Colorado lawmakers are considering legislation (SB 19-188) to create a paid family and medical leave program that would provide partial wage replacement for 12–16 weeks of leave, depending on the circumstances. Under the proposed Family and Medical Leave Insurance (FAMLI) program, employees could take paid leave for many of the same reasons permitted under the federal Family and Medical Leave Act (FMLA). The program would also extend paid leave so victims of domestic violence, sexual assault or stalking can handle related issues.
Program implementation would begin July 1, 2020, with benefits becoming available to eligible employees on Jan. 1, 2022. A new Department of Labor and Employment agency, the Division of Family and Medical Leave Insurance, would administer the program, collect contributions and pay benefits.
All employers that did business in Colorado for at least 20 calendar weeks or had a Colorado payroll of $500 or more in any calendar quarter of the prior year would have to participate in the FAMLI program. Self-employed individuals could elect to participate. Employees could qualify for benefits and certain job protections after working 680 hours in Colorado. Flight crews would qualify after 504 hours. The hours worked could be with just one employer or multiple employers in the state.
Most employers and employees would each pay 50% toward the premium, but smaller and governmental employers would pay smaller amounts. From July 2021 through the end of 2022, the contribution would be 0.64% of an employee’s wages. For later years, regulators would determine the applicable rate, but under the bill’s current language, premiums would never exceed 0.99% of an employee’s wages.
As currently written, the bill caps wages subject to the annual contribution at 140% of the state’s average weekly wage (SAWW) (currently $1,042.00). The bill’s sponsors argue that the FAMLI charges are “fees” rather than “taxes,” so Colorado’s constitutional requirement — known as the Taxpayers’ Bill of Rights or TABOR — for voters to approve all new taxes would not apply.
Eligible employees could take up to 12 weeks of paid leave for any of the reasons permitted under the FMLA, including bonding with a new child, caring for an employee’s own or a family member’s serious health condition, or handling a military exigency. Employees could also use this leave to address issues related to domestic violence, sexual assault or stalking.
An additional four weeks would be available for complications related to pregnancy and childbirth. Eligible employees with multiple qualifying reasons in a 52-week period could take up to 14 total weeks of leave.
Although some of the bill’s provisions mirror the federal FMLA, they may differ in scope. For example, “family member” is defined more broadly under the Colorado proposal to include domestic partners and anyone with whom the employee “has a significant personal bond that is like a family relationship.”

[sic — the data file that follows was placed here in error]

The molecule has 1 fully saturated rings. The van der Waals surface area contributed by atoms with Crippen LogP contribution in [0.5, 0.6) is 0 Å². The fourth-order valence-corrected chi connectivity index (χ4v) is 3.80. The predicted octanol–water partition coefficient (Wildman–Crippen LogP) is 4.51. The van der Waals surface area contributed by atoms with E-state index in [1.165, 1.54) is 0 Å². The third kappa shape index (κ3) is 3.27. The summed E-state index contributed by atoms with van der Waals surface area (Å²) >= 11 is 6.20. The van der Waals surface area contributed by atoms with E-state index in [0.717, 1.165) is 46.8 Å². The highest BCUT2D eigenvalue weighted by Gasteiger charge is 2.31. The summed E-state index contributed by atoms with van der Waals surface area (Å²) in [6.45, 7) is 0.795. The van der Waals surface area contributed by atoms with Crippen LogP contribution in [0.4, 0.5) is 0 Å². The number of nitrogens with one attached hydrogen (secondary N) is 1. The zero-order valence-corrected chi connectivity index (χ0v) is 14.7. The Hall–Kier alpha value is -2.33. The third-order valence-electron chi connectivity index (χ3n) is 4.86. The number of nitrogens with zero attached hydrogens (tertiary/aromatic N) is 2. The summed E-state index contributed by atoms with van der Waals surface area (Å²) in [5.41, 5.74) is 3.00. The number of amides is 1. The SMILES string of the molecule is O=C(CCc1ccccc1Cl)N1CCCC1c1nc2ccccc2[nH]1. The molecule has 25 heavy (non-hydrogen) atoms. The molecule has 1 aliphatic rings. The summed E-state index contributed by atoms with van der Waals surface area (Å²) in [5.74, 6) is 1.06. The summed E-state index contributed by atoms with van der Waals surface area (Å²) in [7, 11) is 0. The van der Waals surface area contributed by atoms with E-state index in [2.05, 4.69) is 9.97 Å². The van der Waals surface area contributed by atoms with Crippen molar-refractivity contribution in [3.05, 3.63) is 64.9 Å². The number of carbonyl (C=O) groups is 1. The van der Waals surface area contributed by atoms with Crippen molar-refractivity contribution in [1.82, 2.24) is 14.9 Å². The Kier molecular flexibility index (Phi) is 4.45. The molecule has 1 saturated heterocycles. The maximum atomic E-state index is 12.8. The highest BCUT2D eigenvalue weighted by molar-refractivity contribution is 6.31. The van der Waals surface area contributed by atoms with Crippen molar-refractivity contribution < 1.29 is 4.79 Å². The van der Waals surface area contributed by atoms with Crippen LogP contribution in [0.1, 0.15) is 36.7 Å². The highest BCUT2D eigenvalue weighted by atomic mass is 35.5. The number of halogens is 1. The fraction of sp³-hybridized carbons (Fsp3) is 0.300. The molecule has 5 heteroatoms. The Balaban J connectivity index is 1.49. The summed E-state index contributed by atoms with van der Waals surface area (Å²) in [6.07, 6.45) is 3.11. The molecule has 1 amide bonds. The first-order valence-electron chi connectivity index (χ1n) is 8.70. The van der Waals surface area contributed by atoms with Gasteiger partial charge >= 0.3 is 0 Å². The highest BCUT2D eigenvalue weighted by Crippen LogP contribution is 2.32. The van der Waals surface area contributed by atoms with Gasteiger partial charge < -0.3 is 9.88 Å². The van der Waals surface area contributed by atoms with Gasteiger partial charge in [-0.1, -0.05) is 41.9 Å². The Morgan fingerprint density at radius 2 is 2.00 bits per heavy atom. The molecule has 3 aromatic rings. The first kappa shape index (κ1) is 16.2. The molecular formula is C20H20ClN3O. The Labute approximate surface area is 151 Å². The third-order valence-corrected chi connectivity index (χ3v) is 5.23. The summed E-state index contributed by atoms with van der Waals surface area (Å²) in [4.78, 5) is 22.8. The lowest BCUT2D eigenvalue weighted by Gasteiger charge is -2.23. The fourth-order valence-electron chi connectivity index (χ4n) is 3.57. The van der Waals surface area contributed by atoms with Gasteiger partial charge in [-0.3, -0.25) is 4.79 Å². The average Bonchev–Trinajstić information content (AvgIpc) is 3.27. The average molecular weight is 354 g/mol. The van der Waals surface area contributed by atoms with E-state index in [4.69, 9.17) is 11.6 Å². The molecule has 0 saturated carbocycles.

Benefits would be based on wages earned in the first four of the previous five completed calendar quarters. An employee’s weekly wage would be 1/13 of wages paid during the highest earnings quarter in the base period. Benefits would replace of 90% of an employee’s weekly wage up to 50% of the SAWW and 50% of any amounts exceeding 50% of the SAWW. The total weekly benefit wouldn’t exceed an annually adjusted maximum of 90% of the SAWW.
Both FMLA and FAMLI would run concurrently whenever the leave qualifies under both laws. Colorado’s FAMLI benefits would wrap around any existing benefit paid by an employer, so combined state and employer benefits would not exceed the employee’s weekly wage.
FAMLI would offer job protections substantially similar to those provided by FMLA, and an employer would need to continue providing health benefits during the leave. The bill excludes seasonal workers from these job protections. However, many employees not protected by the FMLA could qualify for job protection under the Colorado measure. Unlike the FMLA, the state proposal doesn’t condition eligibility on hours worked and requires only 90 days of employment under a single employer. In addition, the broad definition of family member and expanded use of leave for certain domestic-violence issues could cause some employees to qualify for a job-protected paid leave under FAMLI and additional job-protected unpaid leave under FMLA within the same year.
Example. Tammy is the victim of domestic violence and takes four weeks of FAMLI leave to file a police report, testify in court and relocate for safety reasons. Tammy is later seriously injured in an automobile crash. She still qualifies for 10 weeks of paid FAMLI leave, which will run concurrently with FMLA leave, leaving her with two weeks of unpaid job-protected FMLA leave.
The Senate Business, Labor, & Technology Committee quickly cleared the FAMLI bill with a few amendments. The measure may undergo many more changes, and enactment is not assured. The House last year approved a substantially similar bill (HB 18-1001), but it failed to pass the Senate. If the measure is enacted, multistate employers may need to coordinate with a growing number of similar state programs.
Mercer Law & Policy Resources
Links to any resources in the Mercer Select archive are accessible to Mercer consultants. Clients may contact their consultants for free copies:
Other Mercer Resources